A Fair Swap

A number of years ago my dentist recommended I have a gold tooth fitted in the back of my mouth. After enquiring about the considerable cost difference between National Health and Private Patients gold teeth it seemed the quality of gold was the main influence in price. So I suggested I supply a gold sovereign (costing about £50 then), which, being 22 carat gold, is better even than Private gold. Robin, my dentist, had never had this sort of request before. Nevertheless I ended up with a superior tooth and paid just National Health price for the dental work involved. ( I was even given change in the form of a small nugget – which unfortunately I’ve lost). Time went on and a couple of years ago I had the gold tooth removed and returned to me. Here it is

But now the time has come to turn it back into a sovereign. Each year I give a prize at the Royal Miniature Painters exhibition in London for the Best Portrait . It's called The Mundy Sovereign Award and is in the form of a gold sovereign mounted on to a framed and calligraphed certificate. However the price of gold has escalated so rapidly in the past year (cost today is £285) that I hope my tooth will go a long way towards buying a sovereign in a swap.

Two very good American friends of mine – Wes and Rachelle Siegrist – are wonderful miniature artists. We meet up each time I go to America to attend the Miniature Artists of Florida Annual Exhibition. (Rachelle also writes a great blog, which includes photographs of their latest work). We last met up in January this year. The other day I decided to paint a miniature of Rachelle – she has such a serene disposition and compelling eyes. Here is the result. I’m hoping it will be accepted for exhibition in the MASF Exhibition in January.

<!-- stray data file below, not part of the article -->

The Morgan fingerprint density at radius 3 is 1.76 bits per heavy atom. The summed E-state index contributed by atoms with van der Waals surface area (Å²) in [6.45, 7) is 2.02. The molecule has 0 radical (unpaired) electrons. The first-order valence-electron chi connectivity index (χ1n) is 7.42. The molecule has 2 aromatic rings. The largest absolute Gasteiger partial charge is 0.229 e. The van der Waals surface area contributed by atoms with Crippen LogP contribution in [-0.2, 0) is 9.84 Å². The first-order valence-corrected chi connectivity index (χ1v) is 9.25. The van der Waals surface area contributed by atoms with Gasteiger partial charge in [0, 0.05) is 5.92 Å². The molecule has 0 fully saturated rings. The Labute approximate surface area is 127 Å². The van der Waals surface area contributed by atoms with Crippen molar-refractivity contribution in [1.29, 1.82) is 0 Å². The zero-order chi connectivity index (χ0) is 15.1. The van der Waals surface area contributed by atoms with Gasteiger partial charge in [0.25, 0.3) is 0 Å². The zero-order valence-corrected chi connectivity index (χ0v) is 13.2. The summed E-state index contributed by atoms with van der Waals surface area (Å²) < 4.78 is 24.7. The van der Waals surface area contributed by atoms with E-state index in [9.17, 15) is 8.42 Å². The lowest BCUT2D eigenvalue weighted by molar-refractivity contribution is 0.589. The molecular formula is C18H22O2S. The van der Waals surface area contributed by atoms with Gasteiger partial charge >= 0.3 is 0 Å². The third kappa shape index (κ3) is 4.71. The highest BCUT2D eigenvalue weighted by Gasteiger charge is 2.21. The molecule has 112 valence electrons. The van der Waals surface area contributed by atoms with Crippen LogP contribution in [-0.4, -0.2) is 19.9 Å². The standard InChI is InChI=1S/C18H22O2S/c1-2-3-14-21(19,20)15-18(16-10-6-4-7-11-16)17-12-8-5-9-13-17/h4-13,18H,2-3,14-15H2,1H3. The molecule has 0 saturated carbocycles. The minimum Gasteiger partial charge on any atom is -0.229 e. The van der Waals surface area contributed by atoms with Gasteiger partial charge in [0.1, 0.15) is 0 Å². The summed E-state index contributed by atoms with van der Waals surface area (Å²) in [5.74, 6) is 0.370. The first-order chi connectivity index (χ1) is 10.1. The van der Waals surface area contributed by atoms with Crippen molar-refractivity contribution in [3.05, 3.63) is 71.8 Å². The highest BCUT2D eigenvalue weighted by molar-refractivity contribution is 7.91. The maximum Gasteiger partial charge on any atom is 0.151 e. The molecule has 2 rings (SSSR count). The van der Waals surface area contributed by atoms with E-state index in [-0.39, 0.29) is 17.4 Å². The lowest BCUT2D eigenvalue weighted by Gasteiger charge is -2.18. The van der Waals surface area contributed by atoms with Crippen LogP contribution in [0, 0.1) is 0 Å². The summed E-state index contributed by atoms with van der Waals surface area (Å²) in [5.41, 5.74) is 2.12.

I did a silly thing on Sunday afternoon. Visiting friends who’s garden backs on to the Hennerton Backwater and wanting to row the short distance across to the island at the bottom of their property, I was assured by Tony that his little work dinghy was quite stable. I’m used to jumping in and out of my dinghy – which is not that stable ( and why Trevor, the boatman, fell out of it earlier this year’ sinking the dinghy on the way!) so stepped on to the stern of his boat. My big mistake was to choose the very squashy cushion to step on as it immediately wrapped itself around my legs and caused me to fall headlong into the dinghy! I avoided capsizing it by a couple of inches but landed on my face, crushing my glasses in the process. Tony said my fall looked to be in slow motion, but I was shaken, and a bit stirred. All ended OK with a slightly bruised face and hand, and of course a pair of strangely distorted specs. Nevertheless I still managed to take a few nice photographs of their beautiful garden – after a refreshing and recuperative glass of wine.

Talking of beautiful gardens, on Saturday evening I was invited to Brian and Jane’s house for a small dinner party to celebrate a significant milestone in Brian’s journey through life. Here’s a little glimpse of a corner of their garden

And here are the other guests, with the birthday boy hogging the limelight. You can just see their dog, Ollie, sprawled out at his feet. Lovely evening. We dined in their conservatory and Brian cooked the lamb on his new barbecue.

Last Wednesday I drove into London to see my old friend Katie Boyle and her sister Margherita who was visiting from Geneva. Although Katie is confined to her home now she is looking really good and has a very caring group of people there to look after her.
Rolf has a new wooden clinker built dinghy. At the moment it’s submerged in the river as it’s been out of the water for a long time and a good dousing for a week or so will let the timbers swell. I don’t want him falling in the river – he’s working on so many paintings right now and when I called in on Saturday morning he had three big oil paintings drying on the AGA.
A client picked up the two drawings I’d made of his grandchildren the other day. I always try to paint or draw children as soon as I can because they change appearance so quickly. Normally within the month if they are drawings, or a bit longer if they are paintings.
It will soon be time to send off my entries to the USA for the upcoming MASF show. I am allowed to enter four miniatures. In the past I’ve always sent four portraits but this year have decided to submit just two (including the one of Rachelle) plus a miniature of flamingos ,and this small 3-inch by 2-inch painting of a snow scene by the river in Henley.